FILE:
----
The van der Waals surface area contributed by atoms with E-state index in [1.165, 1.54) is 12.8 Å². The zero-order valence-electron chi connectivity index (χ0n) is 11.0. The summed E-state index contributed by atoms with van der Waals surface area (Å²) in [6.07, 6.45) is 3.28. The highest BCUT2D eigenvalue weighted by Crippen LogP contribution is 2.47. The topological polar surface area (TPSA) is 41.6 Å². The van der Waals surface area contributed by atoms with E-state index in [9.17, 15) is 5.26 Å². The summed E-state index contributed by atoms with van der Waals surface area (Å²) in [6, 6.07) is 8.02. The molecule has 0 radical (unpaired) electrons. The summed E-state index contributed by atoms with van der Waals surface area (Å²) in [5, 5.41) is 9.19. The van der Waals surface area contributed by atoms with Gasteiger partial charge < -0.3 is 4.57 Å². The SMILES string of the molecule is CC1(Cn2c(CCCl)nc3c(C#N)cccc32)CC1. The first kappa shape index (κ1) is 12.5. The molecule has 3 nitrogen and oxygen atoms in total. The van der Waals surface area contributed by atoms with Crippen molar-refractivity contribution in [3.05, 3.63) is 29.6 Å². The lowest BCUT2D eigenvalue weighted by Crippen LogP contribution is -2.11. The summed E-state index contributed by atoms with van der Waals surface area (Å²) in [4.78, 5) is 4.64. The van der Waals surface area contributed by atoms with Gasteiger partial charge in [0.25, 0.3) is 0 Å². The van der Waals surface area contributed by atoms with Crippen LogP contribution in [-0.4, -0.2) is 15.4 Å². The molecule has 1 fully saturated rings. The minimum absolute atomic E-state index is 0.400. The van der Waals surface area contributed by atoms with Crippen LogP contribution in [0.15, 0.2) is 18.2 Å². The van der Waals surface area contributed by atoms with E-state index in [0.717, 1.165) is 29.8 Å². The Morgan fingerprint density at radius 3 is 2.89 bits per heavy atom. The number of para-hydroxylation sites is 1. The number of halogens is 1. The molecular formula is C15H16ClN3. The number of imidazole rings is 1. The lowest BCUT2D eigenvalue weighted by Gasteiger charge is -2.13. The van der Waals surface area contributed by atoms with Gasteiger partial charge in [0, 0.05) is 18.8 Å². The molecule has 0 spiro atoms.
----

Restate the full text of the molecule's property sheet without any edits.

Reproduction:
The van der Waals surface area contributed by atoms with E-state index in [1.165, 1.54) is 12.8 Å². The zero-order valence-electron chi connectivity index (χ0n) is 11.0. The summed E-state index contributed by atoms with van der Waals surface area (Å²) in [6.07, 6.45) is 3.28. The highest BCUT2D eigenvalue weighted by Crippen LogP contribution is 2.47. The topological polar surface area (TPSA) is 41.6 Å². The van der Waals surface area contributed by atoms with E-state index in [9.17, 15) is 5.26 Å². The summed E-state index contributed by atoms with van der Waals surface area (Å²) in [6, 6.07) is 8.02. The molecule has 0 radical (unpaired) electrons. The summed E-state index contributed by atoms with van der Waals surface area (Å²) in [5, 5.41) is 9.19. The van der Waals surface area contributed by atoms with Gasteiger partial charge < -0.3 is 4.57 Å². The SMILES string of the molecule is CC1(Cn2c(CCCl)nc3c(C#N)cccc32)CC1. The first kappa shape index (κ1) is 12.5. The molecule has 3 nitrogen and oxygen atoms in total. The van der Waals surface area contributed by atoms with Crippen molar-refractivity contribution in [3.05, 3.63) is 29.6 Å². The lowest BCUT2D eigenvalue weighted by Crippen LogP contribution is -2.11. The summed E-state index contributed by atoms with van der Waals surface area (Å²) in [4.78, 5) is 4.64. The van der Waals surface area contributed by atoms with Gasteiger partial charge in [0.25, 0.3) is 0 Å². The van der Waals surface area contributed by atoms with Crippen LogP contribution in [-0.4, -0.2) is 15.4 Å². The molecule has 1 fully saturated rings. The minimum absolute atomic E-state index is 0.400. The van der Waals surface area contributed by atoms with Crippen LogP contribution in [0.15, 0.2) is 18.2 Å². The van der Waals surface area contributed by atoms with E-state index in [0.717, 1.165) is 29.8 Å². The Morgan fingerprint density at radius 3 is 2.89 bits per heavy atom. The number of para-hydroxylation sites is 1. The number of halogens is 1. The molecular formula is C15H16ClN3. The number of imidazole rings is 1. The lowest BCUT2D eigenvalue weighted by Gasteiger charge is -2.13. The van der Waals surface area contributed by atoms with Gasteiger partial charge in [0, 0.05) is 18.8 Å². The molecule has 0 spiro atoms.